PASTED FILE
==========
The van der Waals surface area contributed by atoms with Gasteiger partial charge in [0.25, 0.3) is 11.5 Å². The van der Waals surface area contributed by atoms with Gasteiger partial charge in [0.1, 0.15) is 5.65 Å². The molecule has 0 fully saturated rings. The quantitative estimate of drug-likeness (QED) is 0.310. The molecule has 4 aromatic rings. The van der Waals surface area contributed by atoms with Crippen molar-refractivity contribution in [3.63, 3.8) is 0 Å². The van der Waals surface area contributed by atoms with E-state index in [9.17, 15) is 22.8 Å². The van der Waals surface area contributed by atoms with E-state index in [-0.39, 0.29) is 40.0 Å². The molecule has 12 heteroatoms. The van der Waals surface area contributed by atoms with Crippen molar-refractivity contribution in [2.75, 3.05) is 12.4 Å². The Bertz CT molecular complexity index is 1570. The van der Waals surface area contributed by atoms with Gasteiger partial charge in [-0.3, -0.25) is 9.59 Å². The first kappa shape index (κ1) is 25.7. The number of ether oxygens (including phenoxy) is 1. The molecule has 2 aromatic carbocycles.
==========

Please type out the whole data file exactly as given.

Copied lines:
The van der Waals surface area contributed by atoms with Gasteiger partial charge in [0.25, 0.3) is 11.5 Å². The van der Waals surface area contributed by atoms with Gasteiger partial charge in [0.1, 0.15) is 5.65 Å². The molecule has 0 fully saturated rings. The quantitative estimate of drug-likeness (QED) is 0.310. The molecule has 4 aromatic rings. The van der Waals surface area contributed by atoms with Crippen molar-refractivity contribution in [3.63, 3.8) is 0 Å². The van der Waals surface area contributed by atoms with E-state index in [9.17, 15) is 22.8 Å². The van der Waals surface area contributed by atoms with E-state index in [-0.39, 0.29) is 40.0 Å². The molecule has 12 heteroatoms. The van der Waals surface area contributed by atoms with Crippen molar-refractivity contribution in [2.75, 3.05) is 12.4 Å². The Bertz CT molecular complexity index is 1570. The van der Waals surface area contributed by atoms with Gasteiger partial charge in [-0.3, -0.25) is 9.59 Å². The first kappa shape index (κ1) is 25.7. The number of ether oxygens (including phenoxy) is 1. The molecule has 2 aromatic carbocycles.